Economic governance reform: improving credibility, ownership and scope for investment 

Press Releases 
  • New numerical values to define the required excessive debt reduction and deviations from expenditure plans to allow room for investment
  • An extra 10 year period for completing excessive debt reduction
  • New provisions to allow more investments and to increase national ownership of plans

The Economics Committee adopted its position on new economic governance rules, prioritising investment and national ownership and improving the system’s credibility.

MEPs in the Economic and Monetary Affairs Committee adopted three texts (see background below) with one containing substantial changes to the Commission’s original proposal, under the auspices of co-rapporteurs Esther De Lange (EPP, NL) and Margarida Marques (S&D, PT). The revised rules will constitute the backbone of the new EU economic governance system.

The most consequential of these texts will replace the regulation on multilateral budgetary surveillance, the so-called ‘preventive arm of the Stability and Growth Pact’.

More credibility

The text adopted by MEPs introduces minimum numerical values defining by how much a member state must reduce its excessive debt each year and how much it can overshoot on expenditure planning.

For countries with debt to GDP ratios between 60% and 90%, this ratio must reduce by at least 0.5% every year on average over the projected period (the period of time over which the fiscal adjustment takes place + 10 years), or by 1% for countries with debt to GDP ratios over 90%. The Commission proposal only stipulates that this ratio must be lower at the end of the period than at its beginning. In years of positive GDP growth, the committee’s text also establishes a maximum allowed deviation of 1% of GDP from the net expenditure path.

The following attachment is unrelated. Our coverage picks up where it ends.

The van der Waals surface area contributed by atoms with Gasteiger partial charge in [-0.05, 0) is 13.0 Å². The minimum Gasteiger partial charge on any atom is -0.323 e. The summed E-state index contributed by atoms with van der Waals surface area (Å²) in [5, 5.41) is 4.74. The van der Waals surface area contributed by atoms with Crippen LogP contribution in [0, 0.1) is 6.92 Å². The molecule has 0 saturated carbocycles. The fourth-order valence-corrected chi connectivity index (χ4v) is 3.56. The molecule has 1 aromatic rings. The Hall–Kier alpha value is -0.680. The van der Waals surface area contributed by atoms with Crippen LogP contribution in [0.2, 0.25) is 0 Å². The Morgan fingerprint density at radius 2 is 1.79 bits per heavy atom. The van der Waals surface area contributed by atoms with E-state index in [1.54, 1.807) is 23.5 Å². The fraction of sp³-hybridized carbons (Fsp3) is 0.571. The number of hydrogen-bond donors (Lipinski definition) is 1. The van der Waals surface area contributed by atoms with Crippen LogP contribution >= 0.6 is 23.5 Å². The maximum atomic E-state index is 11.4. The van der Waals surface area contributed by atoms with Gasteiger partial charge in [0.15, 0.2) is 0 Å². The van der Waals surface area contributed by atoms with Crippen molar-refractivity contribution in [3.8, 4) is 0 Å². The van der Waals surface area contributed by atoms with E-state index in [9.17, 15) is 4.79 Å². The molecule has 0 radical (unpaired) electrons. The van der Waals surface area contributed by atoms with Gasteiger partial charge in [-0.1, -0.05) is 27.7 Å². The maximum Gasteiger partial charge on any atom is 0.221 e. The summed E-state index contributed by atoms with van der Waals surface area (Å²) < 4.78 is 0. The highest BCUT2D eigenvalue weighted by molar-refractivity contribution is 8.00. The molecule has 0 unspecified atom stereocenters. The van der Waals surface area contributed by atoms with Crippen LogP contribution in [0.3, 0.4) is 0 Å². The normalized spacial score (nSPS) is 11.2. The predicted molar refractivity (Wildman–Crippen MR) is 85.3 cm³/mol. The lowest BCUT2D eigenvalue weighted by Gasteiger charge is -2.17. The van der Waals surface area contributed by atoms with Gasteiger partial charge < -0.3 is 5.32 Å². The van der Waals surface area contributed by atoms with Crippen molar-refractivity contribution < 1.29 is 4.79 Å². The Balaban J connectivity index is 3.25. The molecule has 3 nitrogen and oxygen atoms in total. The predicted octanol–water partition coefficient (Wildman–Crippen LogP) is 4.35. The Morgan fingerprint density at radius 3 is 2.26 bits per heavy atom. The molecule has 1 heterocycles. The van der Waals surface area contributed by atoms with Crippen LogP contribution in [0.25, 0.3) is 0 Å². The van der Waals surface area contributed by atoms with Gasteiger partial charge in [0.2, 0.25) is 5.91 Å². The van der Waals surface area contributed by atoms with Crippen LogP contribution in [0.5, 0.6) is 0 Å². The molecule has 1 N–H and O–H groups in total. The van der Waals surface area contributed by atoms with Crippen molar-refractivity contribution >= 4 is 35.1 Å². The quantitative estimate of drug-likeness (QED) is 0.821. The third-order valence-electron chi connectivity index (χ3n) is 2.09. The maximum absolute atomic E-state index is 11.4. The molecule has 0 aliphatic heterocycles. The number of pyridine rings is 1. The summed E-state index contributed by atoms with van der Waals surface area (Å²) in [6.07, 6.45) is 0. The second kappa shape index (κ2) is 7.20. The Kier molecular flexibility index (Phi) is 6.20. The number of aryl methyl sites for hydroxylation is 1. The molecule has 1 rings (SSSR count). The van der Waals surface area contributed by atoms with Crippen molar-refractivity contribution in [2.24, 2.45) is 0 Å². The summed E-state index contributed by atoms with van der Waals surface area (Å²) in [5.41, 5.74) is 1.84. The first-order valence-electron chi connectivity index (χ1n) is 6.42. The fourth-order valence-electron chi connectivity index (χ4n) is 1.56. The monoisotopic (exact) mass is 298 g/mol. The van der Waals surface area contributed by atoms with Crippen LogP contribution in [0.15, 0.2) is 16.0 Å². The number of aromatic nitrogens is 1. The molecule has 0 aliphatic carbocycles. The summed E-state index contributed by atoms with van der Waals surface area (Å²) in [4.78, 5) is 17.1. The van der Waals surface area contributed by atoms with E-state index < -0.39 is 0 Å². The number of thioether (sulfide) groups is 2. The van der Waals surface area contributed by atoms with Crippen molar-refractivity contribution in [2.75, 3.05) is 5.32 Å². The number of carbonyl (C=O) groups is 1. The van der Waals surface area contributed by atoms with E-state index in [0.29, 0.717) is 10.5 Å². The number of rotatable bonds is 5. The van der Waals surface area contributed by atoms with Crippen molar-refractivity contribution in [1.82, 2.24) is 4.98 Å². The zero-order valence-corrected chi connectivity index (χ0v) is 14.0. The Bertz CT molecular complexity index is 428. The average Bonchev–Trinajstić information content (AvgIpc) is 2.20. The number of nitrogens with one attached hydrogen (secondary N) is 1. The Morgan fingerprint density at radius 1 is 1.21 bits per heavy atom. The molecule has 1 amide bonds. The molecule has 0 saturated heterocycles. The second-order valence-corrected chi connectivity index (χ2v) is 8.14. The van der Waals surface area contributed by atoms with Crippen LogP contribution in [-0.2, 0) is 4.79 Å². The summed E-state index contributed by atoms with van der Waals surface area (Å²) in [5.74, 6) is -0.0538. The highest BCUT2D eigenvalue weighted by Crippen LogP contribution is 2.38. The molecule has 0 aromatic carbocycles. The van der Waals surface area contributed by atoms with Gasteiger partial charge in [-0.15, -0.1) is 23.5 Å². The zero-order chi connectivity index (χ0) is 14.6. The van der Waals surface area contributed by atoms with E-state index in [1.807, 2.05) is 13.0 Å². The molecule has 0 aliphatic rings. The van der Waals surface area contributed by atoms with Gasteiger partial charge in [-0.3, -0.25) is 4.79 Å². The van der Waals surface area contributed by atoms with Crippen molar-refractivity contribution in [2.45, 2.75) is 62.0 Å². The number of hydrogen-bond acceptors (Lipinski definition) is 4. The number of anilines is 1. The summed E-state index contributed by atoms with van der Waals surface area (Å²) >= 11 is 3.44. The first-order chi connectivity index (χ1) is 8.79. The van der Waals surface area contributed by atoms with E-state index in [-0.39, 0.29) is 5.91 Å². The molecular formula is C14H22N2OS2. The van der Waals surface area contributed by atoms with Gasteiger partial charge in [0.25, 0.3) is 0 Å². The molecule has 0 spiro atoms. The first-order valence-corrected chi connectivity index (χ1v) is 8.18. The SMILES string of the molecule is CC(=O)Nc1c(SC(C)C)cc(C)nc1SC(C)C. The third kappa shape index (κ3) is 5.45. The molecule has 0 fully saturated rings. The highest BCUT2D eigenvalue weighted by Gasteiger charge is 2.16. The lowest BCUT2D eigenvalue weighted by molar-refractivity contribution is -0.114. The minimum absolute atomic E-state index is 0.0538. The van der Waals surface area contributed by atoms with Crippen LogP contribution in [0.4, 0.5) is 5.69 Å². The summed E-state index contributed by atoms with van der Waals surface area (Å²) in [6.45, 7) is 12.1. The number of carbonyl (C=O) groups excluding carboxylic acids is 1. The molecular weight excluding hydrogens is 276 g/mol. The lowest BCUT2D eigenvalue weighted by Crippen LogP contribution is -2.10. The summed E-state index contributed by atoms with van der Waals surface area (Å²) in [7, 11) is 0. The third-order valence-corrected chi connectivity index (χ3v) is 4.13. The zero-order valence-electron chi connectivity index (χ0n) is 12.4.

The text also requires the Commission to elaborate, through a separate act, how debt sustainability will be assessed, and sets out the framework for what this separate act must contain. This would give the Commission’s assessments a sounder, more predictable basis and enable more effective scrutiny by member state representatives and MEPs.

More leeway

Various provisions in the adopted text would allow member states more leeway to implement the rules. More categories of expenditure than proposed by the Commission would be excluded from the calculation of a government’s net expenditure, the variable which will be the basis for deciding whether or not a country’s debt is on a sustainable path.

The period within which member states must undertake corrections to return to a sound fiscal situation is extended by 10 years, effectively giving them at least 14 and potentially up to 17 years to correct their situation, enhancing the social and investment dimensions of the system.

MEPs also introduced a new exception whereby a member state may be exceptionally allowed by the Commission to deviate from its spending for a maximum period of five years, if this spending is for strategic investments addressing the common priorities of the EU.